Sri Lanka is facing its worst economic crisis in decades. Around 30% of Sri Lankans are coping with food insecurity, and one out of four are skipping meals regularly.
https://www.dw.com-Rising costs and a shortage of fuel have made life difficult for rice farmers
A food crisis in Sri Lanka looms as the island nation faces its worst economic disaster in decades.
With food price inflation higher than 90%, even staples like rice have become almost unaffordable for many Sri Lankans.
The World Food Programme (WFP) estimates that about 30% of the population is food insecure and that one out of four Sri Lankans now skip a meal regularly.
“The current food crisis is kind of a humanitarian problem,” economist Manoj Thibbotuwawa at the Institute of Policy Studies of Sri Lanka told DW. “People are going for different resilience mechanisms, such as reducing the number of times they eat per day, cutting down the quantity of food and changing their food habits.”
What has led to the crisis?
Two months ago, thousands of demonstrators stormed the presidential palace in Sri Lanka’s capital Colombo after ousted former president Gotabaya Rajapaksa fled abroad following mass protests in July.
Protesters accused him and his government of economic mismanagement, which resulted in a foreign debt crisis and all-time high inflation.
Sri Lanka’s unfolding food crisis is also tied to past policies.
After the end of the decades-long civil war in 2009, the country started massive infrastructure projects, such as Mattala Rajapaksa Airport, funded through high credits and loans from international partners.
As a consequence, Sri Lanka accumulated large sums of debt. China accounts for about 10% of Sri Lanka’s foreign debt of more than $51 billion (€51 billion).
One of Sri Lanka’s major sources of foreign income, tourism, also declined substantially after a terror attack in 2019 and as a result of the COVID-19 pandemic.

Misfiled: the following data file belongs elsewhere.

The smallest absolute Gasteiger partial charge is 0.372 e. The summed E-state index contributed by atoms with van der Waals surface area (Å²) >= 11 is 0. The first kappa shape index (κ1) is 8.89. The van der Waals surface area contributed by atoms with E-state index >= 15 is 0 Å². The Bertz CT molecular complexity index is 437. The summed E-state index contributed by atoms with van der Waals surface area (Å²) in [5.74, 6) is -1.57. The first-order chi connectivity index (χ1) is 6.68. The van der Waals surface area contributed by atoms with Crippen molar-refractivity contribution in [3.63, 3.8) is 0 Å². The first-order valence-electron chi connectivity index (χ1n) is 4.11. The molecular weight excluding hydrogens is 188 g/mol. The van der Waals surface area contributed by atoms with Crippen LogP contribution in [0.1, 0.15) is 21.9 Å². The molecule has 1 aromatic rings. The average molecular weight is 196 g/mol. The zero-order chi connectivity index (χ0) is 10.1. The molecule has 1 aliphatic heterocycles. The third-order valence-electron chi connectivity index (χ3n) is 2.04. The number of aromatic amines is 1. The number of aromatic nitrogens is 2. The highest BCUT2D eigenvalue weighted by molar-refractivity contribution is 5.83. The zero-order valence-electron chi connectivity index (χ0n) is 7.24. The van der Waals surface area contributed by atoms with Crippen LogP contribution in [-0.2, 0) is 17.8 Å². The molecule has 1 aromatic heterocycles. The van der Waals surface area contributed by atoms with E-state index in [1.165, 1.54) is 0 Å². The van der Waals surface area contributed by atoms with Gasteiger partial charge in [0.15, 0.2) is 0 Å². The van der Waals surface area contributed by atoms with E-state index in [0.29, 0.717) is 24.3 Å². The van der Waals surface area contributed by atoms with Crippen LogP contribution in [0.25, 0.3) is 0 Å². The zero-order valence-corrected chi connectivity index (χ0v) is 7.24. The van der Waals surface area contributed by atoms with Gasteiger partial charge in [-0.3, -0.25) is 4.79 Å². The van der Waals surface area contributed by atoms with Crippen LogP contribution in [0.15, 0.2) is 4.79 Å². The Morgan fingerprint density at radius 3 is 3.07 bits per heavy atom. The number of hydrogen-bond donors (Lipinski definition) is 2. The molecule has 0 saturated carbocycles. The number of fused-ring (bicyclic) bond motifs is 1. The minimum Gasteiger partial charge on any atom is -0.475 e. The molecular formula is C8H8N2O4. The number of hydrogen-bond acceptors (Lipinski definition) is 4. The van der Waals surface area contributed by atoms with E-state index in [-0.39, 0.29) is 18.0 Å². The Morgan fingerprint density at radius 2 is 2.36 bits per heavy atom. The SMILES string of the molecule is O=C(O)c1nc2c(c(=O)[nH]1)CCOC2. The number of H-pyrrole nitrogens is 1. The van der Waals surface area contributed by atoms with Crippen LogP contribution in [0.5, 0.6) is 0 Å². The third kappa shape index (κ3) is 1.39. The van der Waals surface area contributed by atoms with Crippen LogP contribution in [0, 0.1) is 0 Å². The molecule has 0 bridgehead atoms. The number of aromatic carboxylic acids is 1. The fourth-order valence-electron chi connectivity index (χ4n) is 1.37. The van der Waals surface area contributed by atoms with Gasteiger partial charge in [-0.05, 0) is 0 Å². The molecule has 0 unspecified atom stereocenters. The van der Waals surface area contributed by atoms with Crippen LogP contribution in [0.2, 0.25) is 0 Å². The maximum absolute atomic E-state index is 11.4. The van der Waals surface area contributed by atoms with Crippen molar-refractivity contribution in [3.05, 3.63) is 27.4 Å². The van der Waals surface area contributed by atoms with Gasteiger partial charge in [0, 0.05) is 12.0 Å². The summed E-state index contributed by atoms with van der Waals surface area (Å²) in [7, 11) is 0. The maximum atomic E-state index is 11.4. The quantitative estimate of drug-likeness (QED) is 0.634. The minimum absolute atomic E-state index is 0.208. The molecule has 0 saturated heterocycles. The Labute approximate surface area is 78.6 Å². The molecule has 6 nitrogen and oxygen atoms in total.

With almost no foreign currency reserves, the country was unable to import fuel — raising costs for food transportation and therefore food prices. Global inflation and the war in Ukraine has also increased prices for fuel, pesticides and fertilizers in Sri Lanka.
Chemical fertilizer ban throws agricultural industry into chaos
Agricultural economist Thibbotuwawa said the decision of former President Rajapaksa to ban chemical fertilizers in May 2021 also played a role in Sri Lanka’s economic downturn.
Rajapksa said the ban was necessary because of the “adverse health effects and environmental impacts” of synthetic fertilizers — although another reason was also to cut down on import costs of fertilizers to save foreign reserves.
Changing to organic agriculture, however, takes years to be sustainably implemented as most farmers rely on chemical fertilizers, Thibbotuwawa said.
A system of soil testing must also be put in place so that farmers know which crops need fertilizer and how much to fertilize, be it organic or chemical.
After widespread protests, the fertilizer import ban was lifted half a year later. But during this time, the fertilzer shortage already hit domestic agriculture, especially rice production.
Rice farmers struggle to stay afloat
Rice production in the last season dropped by more than 30%. With a reduction in their yield, many farmers struggled to cover their costs.
A shortage of fuel also complicated the harvesting and transportion of crops.
The government introduced a quota system to prioritize giving fuel to farmers but farmers continued to struggle.
“Every day, we see that farmers are complaining that they are not getting adequate support from the government,” said Joseph M. A., a rice trader. The company he works for buys rice from more than 3,000 paddy fields across the country.
The new government then authorized the importation of rice so cheap that it pushed down local prices.
Rice farmers who managed to cultivate their paddies, despite the lack of fertilizers and fuel shortage, ultimately faced struggles to sell their rice crop at reasonable prices.
Many farmers are shifting from mass rice production to small-scale cultivation for their own consumption, or are quitting farming altogether.
Calls for structural changes
President Ranil Wickremesinghe has agreed on a $2.9 billion bailout package with the International Monetary Fund to try and pull Sri Lanka out of its economic crisis.
The new government is also trying to save further on remaining foreign reserves. It has banned the import of more than 300 products which normally come from abroad, many of them food items. This has added to the spiralling food prices.
Short-term relief measures to fulfill immediate food needs are now necessary to avoid a worsening crisis, but structural changes are needed to transform Sri Lanka’s agricultural sector in the long-run, said economist Thibbotuwawa.
Edited by: Sou-Jie van Brunnersum